The practice of smudging dates back to prehistoric times, and is very much in use today worldwide for cleaning everything from dwellings to human spirits. However, recent research has shed light on the popularity of this activity, revealing that burning certain plant matter actually clears harmful bacteria. All Western use of burning herbs and plants for spiritual purposes aside, the activity rests firmly in the sensibilities of ancient cultures in that, historically, smudging was believed to put forth the spirits of various “allies” to provide ease and balance to an individual or group.
In this way, the practice was used to clear spiritual and emotional negativity that has built up in a body or a space. Of course, there are skeptics who belittled the practice as unscientific and akin to magic. The practice has a negative association to a form of cultural imperialism, where traditions of dwindling indigenous populations are co-opted by the descendants of those who more or less conquered them. The scientific paper entitled “Medicinal Smokes” and published in the Journal of Ethnopharmacology focuses a scientific lens on the practice, which is becoming more and more widely practiced, despite skepticism. It serves to play against the role that this activity has played in a culturally diverse range of religions and tribal beliefs.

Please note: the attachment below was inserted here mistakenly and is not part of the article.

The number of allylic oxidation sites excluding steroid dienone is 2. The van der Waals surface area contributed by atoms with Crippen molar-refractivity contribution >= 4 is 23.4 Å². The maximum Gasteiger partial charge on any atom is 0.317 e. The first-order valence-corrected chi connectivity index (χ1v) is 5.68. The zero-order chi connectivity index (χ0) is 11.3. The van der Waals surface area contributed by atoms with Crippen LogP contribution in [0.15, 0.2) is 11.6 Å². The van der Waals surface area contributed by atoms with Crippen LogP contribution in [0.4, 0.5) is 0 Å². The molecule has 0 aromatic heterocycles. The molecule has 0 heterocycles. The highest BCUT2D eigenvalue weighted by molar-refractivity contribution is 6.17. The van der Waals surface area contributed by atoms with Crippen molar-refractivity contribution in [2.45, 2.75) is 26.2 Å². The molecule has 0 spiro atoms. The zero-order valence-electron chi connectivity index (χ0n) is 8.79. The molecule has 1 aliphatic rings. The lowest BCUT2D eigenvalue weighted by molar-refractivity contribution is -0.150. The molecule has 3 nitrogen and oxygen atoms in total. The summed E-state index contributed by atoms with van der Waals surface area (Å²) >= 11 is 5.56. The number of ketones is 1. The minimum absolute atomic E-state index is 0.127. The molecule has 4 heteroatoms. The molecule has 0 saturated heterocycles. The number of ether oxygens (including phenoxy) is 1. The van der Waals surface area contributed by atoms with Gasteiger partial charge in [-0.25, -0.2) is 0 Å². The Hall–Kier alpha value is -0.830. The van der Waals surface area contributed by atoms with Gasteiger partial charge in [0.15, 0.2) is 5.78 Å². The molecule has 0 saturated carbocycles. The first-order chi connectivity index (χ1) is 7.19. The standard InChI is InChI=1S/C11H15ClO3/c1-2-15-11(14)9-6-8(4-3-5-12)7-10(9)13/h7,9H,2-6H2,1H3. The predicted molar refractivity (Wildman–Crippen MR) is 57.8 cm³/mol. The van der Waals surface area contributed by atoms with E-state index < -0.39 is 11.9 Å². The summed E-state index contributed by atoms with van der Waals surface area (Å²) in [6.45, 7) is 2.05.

The research study looked into her verbal and non-herbal remedies that were administered by the burning of various matter. The research included information from 50 countries over 5 continents and found that, predominantly, smoke administered medicinally is mostly used to aid lung, brain and skin function. In addition, it was revealed that passive fumes doubled as a sort of air purifier. The purpose of this study was to see whether or not these medicinal smoke deliveries could be explored by Western medicine, because “The advantages of smoke-based remedies are rapid delivery to the brain, more efficient absorption by the body and lower cost of production.”
A follow-up paper published in the same periodical, “Medicinal smoke reduces airborne bacteria,” found that the research concluded that, in addition to health benefits, smudging was a powerful antiseptic: “We have observed that one hour treatment of medicinal smoke emanated by burning wood and a mixture of odoriferous and medicinal herbs on aerial bacterial population caused over 94% reduction of bacterial counts by 60 minutes and the ability of the smoke to purify or disinfect the air and to make the environment cleaner was maintained up to 24 hours in the closed room. we have demonstrated that using medicinal smoke it is possible to completely eliminate diverse plant in human pathogenic bacteria of the air within confined spaces.”
In short, burning medicinal herbs cleared airborne bacteria populations by 94%, and the space was still found to be disinfected a day later. What’s more, a month after smudging, much of the pathogens originally found were still undetectable. This has profound implications, as modern air quality in the developed and undeveloped world is atrocious, containing up to 1800 bacterial types, many of them pathogenic. With an increasing deadly array of antibacterial resistant strains, will need all the help we can get. ~Spirit Science